Silicon Nanowires for Integrated Photonics: Bridging Nano and Micro Photonics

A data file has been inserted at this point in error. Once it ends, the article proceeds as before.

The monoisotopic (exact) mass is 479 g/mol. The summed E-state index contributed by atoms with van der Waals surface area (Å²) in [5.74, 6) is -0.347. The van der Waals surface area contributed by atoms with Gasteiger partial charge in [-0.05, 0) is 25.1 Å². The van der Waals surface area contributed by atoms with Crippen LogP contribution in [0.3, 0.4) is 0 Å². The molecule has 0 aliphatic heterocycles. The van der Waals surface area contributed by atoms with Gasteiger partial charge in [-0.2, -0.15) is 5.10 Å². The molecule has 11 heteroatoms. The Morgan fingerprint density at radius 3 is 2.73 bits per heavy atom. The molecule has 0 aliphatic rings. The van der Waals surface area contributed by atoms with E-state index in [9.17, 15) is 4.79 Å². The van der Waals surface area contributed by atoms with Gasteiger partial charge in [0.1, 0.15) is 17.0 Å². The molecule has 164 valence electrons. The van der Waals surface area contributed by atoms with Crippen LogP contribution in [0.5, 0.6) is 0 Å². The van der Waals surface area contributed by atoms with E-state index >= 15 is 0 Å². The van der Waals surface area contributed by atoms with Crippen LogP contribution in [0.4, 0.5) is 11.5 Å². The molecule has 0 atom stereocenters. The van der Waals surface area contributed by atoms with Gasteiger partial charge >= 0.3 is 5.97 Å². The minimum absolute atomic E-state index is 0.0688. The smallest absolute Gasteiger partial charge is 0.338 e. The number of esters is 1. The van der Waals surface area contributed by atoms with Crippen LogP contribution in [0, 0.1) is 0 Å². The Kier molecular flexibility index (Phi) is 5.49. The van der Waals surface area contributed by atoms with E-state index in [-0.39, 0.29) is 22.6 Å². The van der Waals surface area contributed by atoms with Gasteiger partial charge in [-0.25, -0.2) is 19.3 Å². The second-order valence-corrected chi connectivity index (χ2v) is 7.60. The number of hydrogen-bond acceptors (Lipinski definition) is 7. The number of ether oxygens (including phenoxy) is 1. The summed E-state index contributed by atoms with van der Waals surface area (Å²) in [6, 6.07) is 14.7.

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Silicon Nanowires (SiNWs) with ability to confine carriers and photons in two directions while allowing propagation in third dimension offer interesting modified optical properties such as increased material absorption and optical non-linearities with regard to that of bulk silicon. Enhanced optical properties in SiNWs open a window not only to improve the performance of existing devices but also to realize novel structures. As such, I chose to investigate SiNWs for their applications in photonics, especially for sensing and non-linear devices. My goal was to conduct fundamental research on the optical properties of these SiNWs, and then develop an integration platform to realize practical devices. The platform should be compatible with IC manufacturing. Electron Beam Lithography (EBL) using a Poly Methyl Methacrylate (PMMA) resist followed by Inductively Coupled Plasma Reactive Ion Etching (ICP-RIE) is used for SiNWs fabrication. Now we are able to fabricate nanowires as small as 15 nm in diameter with the smallest separation of 50 nm. In addition, the interface between SiNWs and Si substrate is optically smooth enabling us to fundamentally understand optical properties of these structures. During the course of this project, I have contributed new fundamental knowledge about SiNWs. For example, Second Harmonic Generation (SHG) is demonstrated in SiNWs, which is absent in bulk silicon. This is achieved by self-straining the nanowires and is the first demonstration of this kind. Second-order non-linearities are more efficient for optical signal processing than third-order ones (which have been used for silicon photonics devices so far). Therefore, these results open a new area of research in silicon. In addition to second order nonlinearity, high enhancement of Raman scattering is achieved in SiNWs fabricated on Silicon on Insulator (SOI) substrate. This can find promising applications in sensing and nonlinear based devices such as optical switches and logic gates. Further, polarization resolved reflections from these nanowire arrays were measured and significant differences were observed for the reflection characteristics for the sand p-polarized beams. In order to understand these reflections, an effective index model is proposed based on calculations using Finite Difference Time Domain (FDTD) method. Results of this analysis provide useful information for designing of many optical devices using SiNWs such as solar cells and photodetectors. As another part of this thesis, vivid colors in mutually coupled SiNWs is demonstrated where nanowire diameters range from 105 nm to 345 nm. A simple sensor is demonstrated by observing the change in the reflected color with changing refractive index of the surrounding medium. A refractive index resolution of 5×10−5 is achieved using a simple charge coupled device (CCD) camera. Although, there were some paradigm shifting results during my fundamental studies, it became very apparent that SiNWs suffer from a major issue inhibiting their use in photonics devices. Below the diameter of 100 nm where these enhanced material properties were observed, SiNW is a poor optical waveguide with less than 1 % of light confined. The low confinement factor means that though the intrinsic properties of SiNWs increase, the overall device performance is not significantly enhanced. To overcome this issue, a new platform technology is invented, called Silicon Nanowire Optical Waveguide (SNOW). It combines the material advantages of nanostructures with the optical properties of conventional waveguides, and consists of arrays of nanowires in close proximity. It is shown that such a structure can guide an optical mode using the FDTD method. This waveguide structure can be used as a versatile platform to manufacture various devices such as sensors, switches, modulators, grating, and delay lines. For instance, a novel bio-sensor is proposed and designed whose sensitivity is enhanced by a factor of 20, compared to conventional silicon-wire waveguides.